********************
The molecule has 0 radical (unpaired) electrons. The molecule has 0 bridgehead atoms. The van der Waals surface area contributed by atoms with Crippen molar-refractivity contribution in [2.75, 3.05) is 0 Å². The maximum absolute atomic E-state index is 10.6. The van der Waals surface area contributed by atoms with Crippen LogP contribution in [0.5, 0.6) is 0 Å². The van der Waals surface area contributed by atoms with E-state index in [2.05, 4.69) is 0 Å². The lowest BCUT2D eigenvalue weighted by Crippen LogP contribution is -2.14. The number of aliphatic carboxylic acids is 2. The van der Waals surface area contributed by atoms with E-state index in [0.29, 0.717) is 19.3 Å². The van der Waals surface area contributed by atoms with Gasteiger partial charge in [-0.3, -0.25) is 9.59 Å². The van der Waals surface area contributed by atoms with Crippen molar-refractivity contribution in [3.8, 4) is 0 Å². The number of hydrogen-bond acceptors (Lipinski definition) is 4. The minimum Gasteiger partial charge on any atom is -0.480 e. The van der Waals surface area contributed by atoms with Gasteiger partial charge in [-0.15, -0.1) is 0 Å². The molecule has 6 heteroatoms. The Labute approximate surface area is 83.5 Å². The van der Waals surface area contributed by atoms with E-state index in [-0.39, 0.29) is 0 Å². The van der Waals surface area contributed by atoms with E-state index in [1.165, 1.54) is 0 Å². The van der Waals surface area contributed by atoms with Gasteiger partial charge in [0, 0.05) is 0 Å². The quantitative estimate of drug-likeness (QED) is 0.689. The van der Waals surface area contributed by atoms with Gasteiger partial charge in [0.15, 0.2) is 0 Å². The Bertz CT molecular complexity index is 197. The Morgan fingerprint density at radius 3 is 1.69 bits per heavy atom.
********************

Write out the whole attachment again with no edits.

The molecule has 0 radical (unpaired) electrons. The molecule has 0 bridgehead atoms. The van der Waals surface area contributed by atoms with Crippen molar-refractivity contribution in [2.75, 3.05) is 0 Å². The maximum absolute atomic E-state index is 10.6. The van der Waals surface area contributed by atoms with Crippen LogP contribution in [0.5, 0.6) is 0 Å². The van der Waals surface area contributed by atoms with E-state index in [2.05, 4.69) is 0 Å². The lowest BCUT2D eigenvalue weighted by Crippen LogP contribution is -2.14. The number of aliphatic carboxylic acids is 2. The van der Waals surface area contributed by atoms with E-state index in [0.29, 0.717) is 19.3 Å². The van der Waals surface area contributed by atoms with Gasteiger partial charge in [-0.3, -0.25) is 9.59 Å². The van der Waals surface area contributed by atoms with Crippen molar-refractivity contribution in [3.8, 4) is 0 Å². The number of hydrogen-bond acceptors (Lipinski definition) is 4. The minimum Gasteiger partial charge on any atom is -0.480 e. The van der Waals surface area contributed by atoms with Gasteiger partial charge in [-0.15, -0.1) is 0 Å². The molecule has 6 heteroatoms. The Labute approximate surface area is 83.5 Å². The van der Waals surface area contributed by atoms with E-state index in [-0.39, 0.29) is 0 Å². The van der Waals surface area contributed by atoms with E-state index in [1.165, 1.54) is 0 Å². The van der Waals surface area contributed by atoms with Gasteiger partial charge in [0, 0.05) is 0 Å². The quantitative estimate of drug-likeness (QED) is 0.689. The van der Waals surface area contributed by atoms with Gasteiger partial charge in [0.15, 0.2) is 0 Å². The Bertz CT molecular complexity index is 197. The Morgan fingerprint density at radius 3 is 1.69 bits per heavy atom.